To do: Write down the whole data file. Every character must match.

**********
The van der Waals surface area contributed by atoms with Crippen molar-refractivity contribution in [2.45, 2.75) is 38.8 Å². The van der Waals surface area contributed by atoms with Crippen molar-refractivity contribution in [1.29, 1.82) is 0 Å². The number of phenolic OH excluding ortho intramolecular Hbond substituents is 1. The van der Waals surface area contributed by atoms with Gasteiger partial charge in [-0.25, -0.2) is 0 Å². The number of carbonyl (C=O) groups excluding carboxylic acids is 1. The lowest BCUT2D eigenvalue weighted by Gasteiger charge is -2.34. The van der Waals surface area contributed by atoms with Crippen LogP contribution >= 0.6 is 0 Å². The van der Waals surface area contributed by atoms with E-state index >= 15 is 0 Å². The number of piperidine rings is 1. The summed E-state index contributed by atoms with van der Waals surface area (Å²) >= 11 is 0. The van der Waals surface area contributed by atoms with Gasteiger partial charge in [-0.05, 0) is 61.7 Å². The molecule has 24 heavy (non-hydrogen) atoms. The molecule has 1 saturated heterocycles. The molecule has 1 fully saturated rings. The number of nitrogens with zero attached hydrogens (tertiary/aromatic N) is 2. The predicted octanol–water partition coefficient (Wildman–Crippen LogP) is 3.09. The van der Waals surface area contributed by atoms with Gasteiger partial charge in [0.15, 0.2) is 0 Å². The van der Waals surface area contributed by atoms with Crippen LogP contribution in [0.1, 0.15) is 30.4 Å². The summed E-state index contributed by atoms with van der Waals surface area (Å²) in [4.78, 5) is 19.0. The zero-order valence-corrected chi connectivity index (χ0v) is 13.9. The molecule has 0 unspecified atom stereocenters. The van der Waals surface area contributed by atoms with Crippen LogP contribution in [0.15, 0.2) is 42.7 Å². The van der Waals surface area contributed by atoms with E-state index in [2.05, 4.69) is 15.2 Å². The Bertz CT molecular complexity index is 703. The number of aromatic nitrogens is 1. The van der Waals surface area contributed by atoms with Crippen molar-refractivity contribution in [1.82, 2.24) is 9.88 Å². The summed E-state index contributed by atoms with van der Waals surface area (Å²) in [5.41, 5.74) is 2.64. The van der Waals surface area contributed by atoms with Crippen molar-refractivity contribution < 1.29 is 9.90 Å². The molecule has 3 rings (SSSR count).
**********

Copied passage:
The van der Waals surface area contributed by atoms with Crippen molar-refractivity contribution in [2.45, 2.75) is 38.8 Å². The van der Waals surface area contributed by atoms with Crippen molar-refractivity contribution in [1.29, 1.82) is 0 Å². The number of phenolic OH excluding ortho intramolecular Hbond substituents is 1. The van der Waals surface area contributed by atoms with Gasteiger partial charge in [-0.25, -0.2) is 0 Å². The number of carbonyl (C=O) groups excluding carboxylic acids is 1. The lowest BCUT2D eigenvalue weighted by Gasteiger charge is -2.34. The van der Waals surface area contributed by atoms with Crippen LogP contribution >= 0.6 is 0 Å². The van der Waals surface area contributed by atoms with E-state index >= 15 is 0 Å². The number of piperidine rings is 1. The summed E-state index contributed by atoms with van der Waals surface area (Å²) >= 11 is 0. The van der Waals surface area contributed by atoms with Gasteiger partial charge in [-0.05, 0) is 61.7 Å². The molecule has 24 heavy (non-hydrogen) atoms. The molecule has 1 saturated heterocycles. The molecule has 1 fully saturated rings. The number of nitrogens with zero attached hydrogens (tertiary/aromatic N) is 2. The predicted octanol–water partition coefficient (Wildman–Crippen LogP) is 3.09. The van der Waals surface area contributed by atoms with Gasteiger partial charge in [0.15, 0.2) is 0 Å². The van der Waals surface area contributed by atoms with Crippen LogP contribution in [0.1, 0.15) is 30.4 Å². The summed E-state index contributed by atoms with van der Waals surface area (Å²) in [4.78, 5) is 19.0. The zero-order valence-corrected chi connectivity index (χ0v) is 13.9. The molecule has 0 unspecified atom stereocenters. The van der Waals surface area contributed by atoms with Crippen LogP contribution in [0.15, 0.2) is 42.7 Å². The van der Waals surface area contributed by atoms with E-state index in [2.05, 4.69) is 15.2 Å². The Bertz CT molecular complexity index is 703. The number of aromatic nitrogens is 1. The van der Waals surface area contributed by atoms with Crippen molar-refractivity contribution in [1.82, 2.24) is 9.88 Å². The summed E-state index contributed by atoms with van der Waals surface area (Å²) in [5.41, 5.74) is 2.64. The van der Waals surface area contributed by atoms with Crippen molar-refractivity contribution < 1.29 is 9.90 Å². The molecule has 3 rings (SSSR count).